After 2015’s record-busting 98 shark attacks, calmer waters prevailed in 2016. The University of Florida’s International Shark Attack File reported 81 unprovoked attacks worldwide, in line with the five-year average of about 82 incidents annually.
Four of the attacks were fatal, a drop from six total fatalities the previous year. While the U.S. had no fatal attacks in 2016, it topped the leaderboard for the most attacks globally, with 53.
Global attacks remain on a slow upward trend as the human population grows and aquatic sports become more popular, said George Burgess, curator of the file, housed at the Florida Museum of Natural History on the UF campus
“A shark attack is a human phenomenon,” said Burgess, who explained that 2015’s spike in attacks was influenced by warmer waters produced by El Niño. “Sharks are a natural part of the ecosystem. The ocean is a foreign environment to humans, and when we enter the sea, we’re entering a wilderness.”
South Africa had fewer incidents than normal, with only a single, non-fatal attack. Australia, another shark attack hotspot, had 15, including two fatalities. In the South Pacific, the French territory of New Caledonia has emerged as “an area of concern” with four attacks in 2016, including two fatalities, Burgess said.
In the U.S., Florida had the greatest number of attacks—32—accounting for about 60 percent of attacks in North America and about 40 percent of the global total. With 15 incidents, Volusia County accounted for nearly half of Florida’s total attacks. Hawaii had 10 attacks, followed by California with four, North Carolina with three, South Carolina with two and single attacks in Texas and Oregon.
The database, which tracks shark attacks globally, defines unprovoked shark attacks as those initiated by a shark in its natural habitat. Burgess said that many of these incidents might be more accurately called “human-shark interactions,” as not all attacks cause injury, and they can include a rough bump from a shark or a bite on a surfboard.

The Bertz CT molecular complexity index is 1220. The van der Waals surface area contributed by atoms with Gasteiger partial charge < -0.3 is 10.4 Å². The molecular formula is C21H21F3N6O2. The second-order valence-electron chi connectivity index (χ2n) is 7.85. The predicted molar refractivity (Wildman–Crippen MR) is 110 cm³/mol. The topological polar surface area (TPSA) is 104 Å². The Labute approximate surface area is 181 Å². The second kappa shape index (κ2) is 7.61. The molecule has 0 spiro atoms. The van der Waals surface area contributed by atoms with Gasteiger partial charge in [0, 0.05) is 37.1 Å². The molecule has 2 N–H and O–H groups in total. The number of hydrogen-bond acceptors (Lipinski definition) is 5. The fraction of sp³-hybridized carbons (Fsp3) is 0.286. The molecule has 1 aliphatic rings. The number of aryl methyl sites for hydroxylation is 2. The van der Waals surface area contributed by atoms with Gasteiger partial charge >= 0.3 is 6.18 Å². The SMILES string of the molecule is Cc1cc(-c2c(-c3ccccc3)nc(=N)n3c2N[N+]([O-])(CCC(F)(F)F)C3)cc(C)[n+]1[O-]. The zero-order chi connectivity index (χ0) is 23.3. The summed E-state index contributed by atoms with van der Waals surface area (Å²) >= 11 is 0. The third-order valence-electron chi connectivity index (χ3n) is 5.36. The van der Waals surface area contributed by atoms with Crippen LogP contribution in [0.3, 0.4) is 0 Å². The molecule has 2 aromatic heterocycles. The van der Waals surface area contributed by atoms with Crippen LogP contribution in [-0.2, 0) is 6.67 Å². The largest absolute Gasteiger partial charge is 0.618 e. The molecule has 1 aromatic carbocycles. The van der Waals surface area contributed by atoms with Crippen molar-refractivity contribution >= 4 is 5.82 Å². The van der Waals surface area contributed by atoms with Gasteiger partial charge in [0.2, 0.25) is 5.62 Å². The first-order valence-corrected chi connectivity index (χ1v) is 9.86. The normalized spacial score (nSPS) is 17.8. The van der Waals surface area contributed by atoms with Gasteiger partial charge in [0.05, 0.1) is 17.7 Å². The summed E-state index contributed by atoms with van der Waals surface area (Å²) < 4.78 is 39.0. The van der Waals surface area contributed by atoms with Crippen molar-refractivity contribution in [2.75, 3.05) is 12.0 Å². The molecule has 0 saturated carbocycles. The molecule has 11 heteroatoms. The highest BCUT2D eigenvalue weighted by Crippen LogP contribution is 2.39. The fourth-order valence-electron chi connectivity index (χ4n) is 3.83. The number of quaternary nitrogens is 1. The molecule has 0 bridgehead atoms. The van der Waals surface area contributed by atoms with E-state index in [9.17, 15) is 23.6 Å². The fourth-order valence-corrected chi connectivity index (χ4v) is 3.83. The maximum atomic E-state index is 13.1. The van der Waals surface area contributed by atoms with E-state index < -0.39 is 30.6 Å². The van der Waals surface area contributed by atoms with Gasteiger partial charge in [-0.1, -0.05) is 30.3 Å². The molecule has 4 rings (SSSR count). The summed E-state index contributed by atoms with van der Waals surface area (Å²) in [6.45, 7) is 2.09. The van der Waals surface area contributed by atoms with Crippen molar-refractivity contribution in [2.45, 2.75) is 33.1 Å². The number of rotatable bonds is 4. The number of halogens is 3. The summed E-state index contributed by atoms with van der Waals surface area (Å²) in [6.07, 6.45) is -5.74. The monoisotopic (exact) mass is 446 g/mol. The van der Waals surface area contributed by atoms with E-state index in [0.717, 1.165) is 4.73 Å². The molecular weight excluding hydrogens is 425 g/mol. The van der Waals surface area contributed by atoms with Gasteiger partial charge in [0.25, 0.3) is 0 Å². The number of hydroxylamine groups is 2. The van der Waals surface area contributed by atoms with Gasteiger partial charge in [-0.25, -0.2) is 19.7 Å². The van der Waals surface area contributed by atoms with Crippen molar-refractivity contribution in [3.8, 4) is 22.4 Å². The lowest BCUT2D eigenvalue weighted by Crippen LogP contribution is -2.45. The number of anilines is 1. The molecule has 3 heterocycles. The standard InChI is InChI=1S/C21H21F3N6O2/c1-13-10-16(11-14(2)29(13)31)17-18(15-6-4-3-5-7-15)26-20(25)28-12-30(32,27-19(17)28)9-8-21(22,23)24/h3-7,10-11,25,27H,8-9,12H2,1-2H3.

Fifty-eight percent of the attacks worldwide involved board sports. Surfing, boogie boarding and paddle boarding produce kicking and splashing—the kind of water disturbance that can draw a shark, Burgess said.
“Sharks are attracted to irregular activity, especially with the inevitable wipeout and the big splash that follows,” he said. “If you have a shark trailing, that’s often when it will strike.”
Although shark attacks have gradually increased, the number of fatal attacks has consistently fallen over the past century, said Lindsay French, database manager for the Florida Program for Shark Research and the attack file. She and Burgess attribute this decline to improved safety practices on beaches, better medical treatment and growing public awareness of how to avoid potentially dangerous situations.
While the chances of being injured or killed by a shark are “infinitesimal,” Burgess said, the ISAF offers recommendations for how to lower the risk of a shark attack or fend off an attacking shark.
He and French noted that while the human population is skyrocketing, many shark species are on the decline. Threatened by overfishing and loss of habitat, sharks’ complex life history makes it difficult for them to rebound quickly, Burgess said. As major predators, their numbers are inherently low compared with other smaller marine species, and their slow sexual maturation process, year-long pregnancies and long lifespans compound the obstacles to rebuilding populations.
“Once shark populations are down, recovery takes a long, long time,” he said. “They hold a special place in their ecosystem, and a loss at one node in the web of marine life is going to have an effect on the overall system.”